A healthy diet is very important if you're pregnant or are planning to have a baby. The best diet is one with a variety of different foods, but take care with certain foods because they can be harmful to both your health and the health of your baby. You also need to be careful with alcohol, medicines and drugs, so check with your doctor before taking any of these. If you smoke, it’s important to stop as soon as possible.

Keeping active during pregnancy is also a good idea, as it will help you to adapt to your changing shape by strengthening muscles so that you can carry the extra weight of pregnancy. Keeping active will also help to prepare you for the birth by strengthening the muscles of the pelvic floor, which come under great strain during pregnancy and childbirth.

You don’t need to go on a special diet, but it's important to eat a variety of different foods every day in order to get the right balance of nutrients that you and your baby need. Be aware that you should also avoid certain foods in pregnancy.

You will probably find that you are more hungry than usual, but you don't need to 'eat for two' – even if you are expecting twins or triplets. Have a healthy breakfast every day because this can help you to avoid snacking on foods that are high in fat and sugar.

Eating healthily often means just changing the amounts of different foods you eat so that your diet is varied, rather than cutting out all your favourites. You will need to be careful with your diet if you develop gestational diabetes – your doctor or midwife will advise you.

Fruit and vegetables
Eat plenty of fruit and vegetables because these provide vitamins and minerals, as well as fibre, which helps digestion and prevents constipation. Eat at least five portions of fruit and vegetables a day – these can be fresh, frozen, canned, dried or juiced. Always wash them carefully. Cook vegetables lightly in a little water, or eat them raw but well washed, to get the benefit of the nutrients they contain.

Starchy foods (carbohydrates)
Starchy foods are an important source of vitamins and fibre, and are satisfying without containing too many calories. They include bread, potatoes, breakfast cereals, rice, pasta, noodles, maize, millet, oats, sweet potatoes, yams and cornmeal. These foods should be the main part of every meal. Eat wholemeal instead of processed (white) varieties when you can.

Sources of protein include meat (but avoid liver), fish, poultry, eggs, beans, pulses and nuts. Eat some protein every day. Choose lean meat, remove the skin from poultry, and cook it using only a little fat. Make sure eggs, poultry, pork, burgers and sausages are cooked all the way through. Check that there is no pink meat, and that juices have no pink or red in them. Try to eat two portions of fish a week, one of which should be oily fish such as sardines or mackerel. However, there are some types of fish you should avoid in pregnancy.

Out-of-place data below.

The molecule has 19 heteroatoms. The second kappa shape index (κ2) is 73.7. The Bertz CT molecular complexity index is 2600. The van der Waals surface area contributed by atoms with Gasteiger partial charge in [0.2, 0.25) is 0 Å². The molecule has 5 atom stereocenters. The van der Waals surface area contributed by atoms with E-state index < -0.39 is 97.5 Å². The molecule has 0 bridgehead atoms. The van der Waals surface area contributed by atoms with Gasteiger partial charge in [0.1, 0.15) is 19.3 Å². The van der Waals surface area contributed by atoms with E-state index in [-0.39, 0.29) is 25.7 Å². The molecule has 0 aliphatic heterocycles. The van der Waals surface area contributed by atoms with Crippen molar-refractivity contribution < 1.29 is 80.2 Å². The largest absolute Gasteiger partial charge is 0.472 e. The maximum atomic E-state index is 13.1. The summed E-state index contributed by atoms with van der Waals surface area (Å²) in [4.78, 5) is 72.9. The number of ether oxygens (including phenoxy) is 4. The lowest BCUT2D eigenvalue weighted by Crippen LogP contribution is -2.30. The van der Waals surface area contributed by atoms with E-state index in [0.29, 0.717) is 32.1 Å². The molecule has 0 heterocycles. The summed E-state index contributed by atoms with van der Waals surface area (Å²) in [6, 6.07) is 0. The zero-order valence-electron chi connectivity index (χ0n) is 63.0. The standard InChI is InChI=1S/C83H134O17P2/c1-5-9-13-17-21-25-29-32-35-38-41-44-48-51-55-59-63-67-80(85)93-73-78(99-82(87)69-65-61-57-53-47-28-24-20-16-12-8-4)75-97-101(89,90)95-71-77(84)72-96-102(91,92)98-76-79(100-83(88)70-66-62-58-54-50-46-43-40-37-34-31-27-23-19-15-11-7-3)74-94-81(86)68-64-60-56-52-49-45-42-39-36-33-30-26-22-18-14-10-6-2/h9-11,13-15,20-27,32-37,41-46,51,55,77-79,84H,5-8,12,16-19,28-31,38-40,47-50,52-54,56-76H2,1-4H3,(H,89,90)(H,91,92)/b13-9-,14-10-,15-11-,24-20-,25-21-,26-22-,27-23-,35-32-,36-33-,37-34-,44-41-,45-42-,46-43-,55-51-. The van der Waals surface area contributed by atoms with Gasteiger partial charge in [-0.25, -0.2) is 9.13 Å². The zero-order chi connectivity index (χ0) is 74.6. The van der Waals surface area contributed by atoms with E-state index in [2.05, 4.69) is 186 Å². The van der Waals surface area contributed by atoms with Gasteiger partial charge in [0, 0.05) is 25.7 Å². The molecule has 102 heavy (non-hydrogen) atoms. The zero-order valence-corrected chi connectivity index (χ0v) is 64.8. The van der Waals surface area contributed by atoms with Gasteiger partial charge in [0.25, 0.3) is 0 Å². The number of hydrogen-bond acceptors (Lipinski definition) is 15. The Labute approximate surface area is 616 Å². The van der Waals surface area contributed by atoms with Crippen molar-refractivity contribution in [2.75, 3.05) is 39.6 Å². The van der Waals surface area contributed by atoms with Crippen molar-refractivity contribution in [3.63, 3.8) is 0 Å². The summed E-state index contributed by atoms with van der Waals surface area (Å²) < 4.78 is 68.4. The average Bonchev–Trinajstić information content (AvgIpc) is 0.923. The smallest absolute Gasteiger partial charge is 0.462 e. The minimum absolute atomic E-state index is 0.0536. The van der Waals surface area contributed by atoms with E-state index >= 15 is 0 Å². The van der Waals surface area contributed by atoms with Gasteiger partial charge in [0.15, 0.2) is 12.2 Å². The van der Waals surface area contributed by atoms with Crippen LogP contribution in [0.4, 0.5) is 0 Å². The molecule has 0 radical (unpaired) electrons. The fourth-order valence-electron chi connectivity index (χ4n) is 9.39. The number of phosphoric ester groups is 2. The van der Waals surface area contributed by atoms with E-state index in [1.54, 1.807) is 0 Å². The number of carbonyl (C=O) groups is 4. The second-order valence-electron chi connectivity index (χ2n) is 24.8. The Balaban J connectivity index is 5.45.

Dairy foods such as milk, cheese, fromage frais and yogurt are important because they contain calcium and other nutrients that your baby needs. Choose low-fat varieties wherever possible. For example, semi-skimmed or skimmed milk, low-fat yogurt and half-fat hard cheese. Aim for two to three portions a day. However, there are some cheeses to avoid.

Healthy snacks
If you get hungry between meals, don't eat snacks that are high in fat and/or sugar, such as sweets, biscuits, crisps or chocolate. Instead, choose from the following nutritious snacks:

• Sandwiches or pitta bread filled with grated cheese, lean ham, mashed tuna, salmon or sardines and salad
• Salad vegetables, such as carrot, celery or cucumber
• Low-fat yogurt or fromage frais
• Hummus with bread or vegetable sticks
• Ready-to-eat apricots, figs or prunes
• Vegetable and bean soups
• Unsweetened breakfast cereals, or porridge, with milk
• Milky drinks or unsweetened fruit juices
• Fresh fruit
• Baked beans on toast or a baked potato

Preparing food safely

• Wash fruit, vegetables and salads to remove all traces of soil, which may contain toxoplasma, a parasite that can cause toxoplasmosis – toxoplasmosis can harm your unborn baby
• Wash all surfaces and utensils, and your hands, after preparing raw meat – this will help to avoid toxoplasmosis
• Make sure that raw foods are stored separately from ready-to-eat foods, otherwise there's a risk of contamination – this is to avoid other types of food poisoning from meat (such as salmonella, campylobacter and E.coli)
• Use a separate chopping board for raw meats
• Heat ready meals until they're piping hot all the way through – this is especially important for meals containing poultry

You also need to make sure that some foods, such as eggs and sausages, are cooked very thoroughly before you eat them.


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